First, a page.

[%wing p=(list limb)]
A wing is a limb search path into the subject.
A wing is a list of limbs (including a trivial list of one limb). The limbs are resolved in succession. The result of the last limb resolution is the value produced by the wing expression.
a.b.c. Read this as '
c'. Finds limb
a within limb
b within limb
c of the subject.
Intuitively, Hoon wings are written in the opposite order from attribute dot-paths in most languages. Hoon
a.b.c is Java's
c.b.a; it means "a within b within c."
Any item in the wing can resolve to a leg (fragment) or arm (computation). But if a non-terminal item in the wing would resolve to an arm, it resolves instead to the subject of the arm -- in other words, the core exporting that name.
The mysterious idiom
..b produces the leg
b is a leg; the core exporting
b is an arm. Since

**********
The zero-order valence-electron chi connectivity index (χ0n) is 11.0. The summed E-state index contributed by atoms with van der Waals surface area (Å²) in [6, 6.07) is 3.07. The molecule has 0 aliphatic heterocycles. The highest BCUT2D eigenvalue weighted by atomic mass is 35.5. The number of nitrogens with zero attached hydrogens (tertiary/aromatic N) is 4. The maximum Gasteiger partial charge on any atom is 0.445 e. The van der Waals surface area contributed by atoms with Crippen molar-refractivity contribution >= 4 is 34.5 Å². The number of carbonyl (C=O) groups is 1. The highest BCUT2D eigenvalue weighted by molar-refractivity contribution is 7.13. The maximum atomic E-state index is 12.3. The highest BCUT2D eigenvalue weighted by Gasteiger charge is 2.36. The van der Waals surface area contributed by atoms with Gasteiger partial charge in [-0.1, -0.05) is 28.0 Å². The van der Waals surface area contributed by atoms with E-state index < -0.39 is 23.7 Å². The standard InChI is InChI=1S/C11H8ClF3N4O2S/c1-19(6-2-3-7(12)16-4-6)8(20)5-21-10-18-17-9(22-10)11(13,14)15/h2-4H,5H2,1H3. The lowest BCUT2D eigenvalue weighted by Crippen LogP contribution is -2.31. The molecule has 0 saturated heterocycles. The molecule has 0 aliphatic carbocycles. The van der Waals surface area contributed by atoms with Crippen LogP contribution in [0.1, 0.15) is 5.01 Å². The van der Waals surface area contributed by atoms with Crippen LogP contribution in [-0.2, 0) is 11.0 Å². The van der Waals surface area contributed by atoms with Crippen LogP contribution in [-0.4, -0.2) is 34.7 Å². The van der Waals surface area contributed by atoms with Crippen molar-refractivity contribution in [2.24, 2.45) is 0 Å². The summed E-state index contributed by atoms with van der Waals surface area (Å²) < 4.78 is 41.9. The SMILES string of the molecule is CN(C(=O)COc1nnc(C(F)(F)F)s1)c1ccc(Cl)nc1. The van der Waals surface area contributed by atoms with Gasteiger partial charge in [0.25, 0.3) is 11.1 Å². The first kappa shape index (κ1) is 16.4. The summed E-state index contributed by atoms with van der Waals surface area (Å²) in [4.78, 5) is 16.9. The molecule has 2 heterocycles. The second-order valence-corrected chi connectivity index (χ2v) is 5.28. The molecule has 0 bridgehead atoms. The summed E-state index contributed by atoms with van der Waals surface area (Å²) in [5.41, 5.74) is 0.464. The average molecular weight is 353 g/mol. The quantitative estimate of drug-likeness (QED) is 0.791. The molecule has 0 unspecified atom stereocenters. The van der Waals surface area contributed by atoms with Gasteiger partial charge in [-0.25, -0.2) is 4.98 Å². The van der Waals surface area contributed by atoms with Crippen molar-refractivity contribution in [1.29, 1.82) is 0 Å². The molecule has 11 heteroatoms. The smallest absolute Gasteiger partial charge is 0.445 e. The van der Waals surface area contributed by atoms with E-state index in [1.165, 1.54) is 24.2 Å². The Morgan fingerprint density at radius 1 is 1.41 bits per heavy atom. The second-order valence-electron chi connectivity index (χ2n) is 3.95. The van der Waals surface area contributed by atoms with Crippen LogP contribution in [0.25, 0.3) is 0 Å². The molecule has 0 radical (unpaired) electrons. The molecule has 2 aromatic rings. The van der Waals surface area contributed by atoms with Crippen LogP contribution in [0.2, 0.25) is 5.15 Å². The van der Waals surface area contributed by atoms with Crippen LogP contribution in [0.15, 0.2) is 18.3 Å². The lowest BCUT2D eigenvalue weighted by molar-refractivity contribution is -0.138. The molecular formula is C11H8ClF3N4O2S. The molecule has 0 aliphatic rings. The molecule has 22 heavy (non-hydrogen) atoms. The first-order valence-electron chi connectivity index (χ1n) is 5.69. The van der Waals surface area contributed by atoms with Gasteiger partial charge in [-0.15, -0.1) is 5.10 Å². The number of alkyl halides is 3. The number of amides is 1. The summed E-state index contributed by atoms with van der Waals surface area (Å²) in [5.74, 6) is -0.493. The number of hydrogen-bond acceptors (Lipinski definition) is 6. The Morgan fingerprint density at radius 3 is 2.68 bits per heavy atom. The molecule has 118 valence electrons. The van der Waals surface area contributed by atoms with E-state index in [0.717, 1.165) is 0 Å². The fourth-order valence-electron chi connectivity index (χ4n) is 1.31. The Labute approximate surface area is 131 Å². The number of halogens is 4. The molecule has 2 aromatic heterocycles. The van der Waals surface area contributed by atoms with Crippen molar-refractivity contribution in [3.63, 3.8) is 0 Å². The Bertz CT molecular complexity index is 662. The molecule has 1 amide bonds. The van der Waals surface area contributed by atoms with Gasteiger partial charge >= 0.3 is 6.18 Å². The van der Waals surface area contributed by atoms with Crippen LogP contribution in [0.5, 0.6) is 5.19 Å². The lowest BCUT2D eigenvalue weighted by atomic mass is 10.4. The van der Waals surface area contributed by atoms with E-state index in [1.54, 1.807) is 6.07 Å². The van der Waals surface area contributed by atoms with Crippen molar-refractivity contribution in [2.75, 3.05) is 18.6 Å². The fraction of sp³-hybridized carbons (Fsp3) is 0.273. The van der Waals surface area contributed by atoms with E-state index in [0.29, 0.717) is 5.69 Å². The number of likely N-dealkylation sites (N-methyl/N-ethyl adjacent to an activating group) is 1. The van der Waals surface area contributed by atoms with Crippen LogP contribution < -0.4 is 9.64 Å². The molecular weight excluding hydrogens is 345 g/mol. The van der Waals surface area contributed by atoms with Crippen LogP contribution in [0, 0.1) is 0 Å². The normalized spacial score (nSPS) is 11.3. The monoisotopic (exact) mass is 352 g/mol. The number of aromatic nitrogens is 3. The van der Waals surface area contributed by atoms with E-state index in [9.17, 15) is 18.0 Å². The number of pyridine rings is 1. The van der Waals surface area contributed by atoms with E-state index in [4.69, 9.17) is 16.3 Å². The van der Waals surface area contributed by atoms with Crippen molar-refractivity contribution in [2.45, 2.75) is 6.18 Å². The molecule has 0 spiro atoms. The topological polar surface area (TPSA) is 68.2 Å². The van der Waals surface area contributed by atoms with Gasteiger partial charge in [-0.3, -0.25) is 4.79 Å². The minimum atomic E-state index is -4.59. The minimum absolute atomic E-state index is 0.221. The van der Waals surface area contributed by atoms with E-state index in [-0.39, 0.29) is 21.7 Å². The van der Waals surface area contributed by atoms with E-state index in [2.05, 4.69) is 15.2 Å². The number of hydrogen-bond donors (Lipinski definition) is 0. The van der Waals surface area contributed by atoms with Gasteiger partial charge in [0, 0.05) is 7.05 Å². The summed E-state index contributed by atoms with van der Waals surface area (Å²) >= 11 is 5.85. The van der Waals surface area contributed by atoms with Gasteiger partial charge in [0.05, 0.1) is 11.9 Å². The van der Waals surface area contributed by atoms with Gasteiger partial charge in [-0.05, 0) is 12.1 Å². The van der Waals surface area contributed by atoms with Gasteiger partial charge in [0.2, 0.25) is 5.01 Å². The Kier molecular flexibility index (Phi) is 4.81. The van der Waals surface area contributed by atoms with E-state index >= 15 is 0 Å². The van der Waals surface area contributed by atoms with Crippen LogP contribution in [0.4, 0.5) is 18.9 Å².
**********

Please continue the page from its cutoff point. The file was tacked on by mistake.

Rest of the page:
. is the same limb as
..b is the same wing as
~zod:dojo> =a [fod=3 bat=[baz=1 moo=2]]~zod:dojo> bat.a[baz=1 moo=2]~zod:dojo> moo.bat.a2
There are two common syntaxes used to resolve a wing path into the current subject:
. dot and
.dot syntax, as
c.b.a, resolves the wing path into the subject at the right hand using Nock 0 (or possibly Nock 9 or Nock 10 depending on the expression).> !,(*hoon c.b.a)[%wing p=~[%c %b %a]]
:col operator expands to a
=>tisgar to resolve the wing path against its right-hand side as the subject. This can be a Nock 7 or possibly optimized by the compiler to a Nock 0.> !,(*hoon c:b:a)[%tsgl p=[%wing p=~[%c]] q=[%tsgl p=[%wing p=~[%b]] q=[%wing p=~[%a]]]]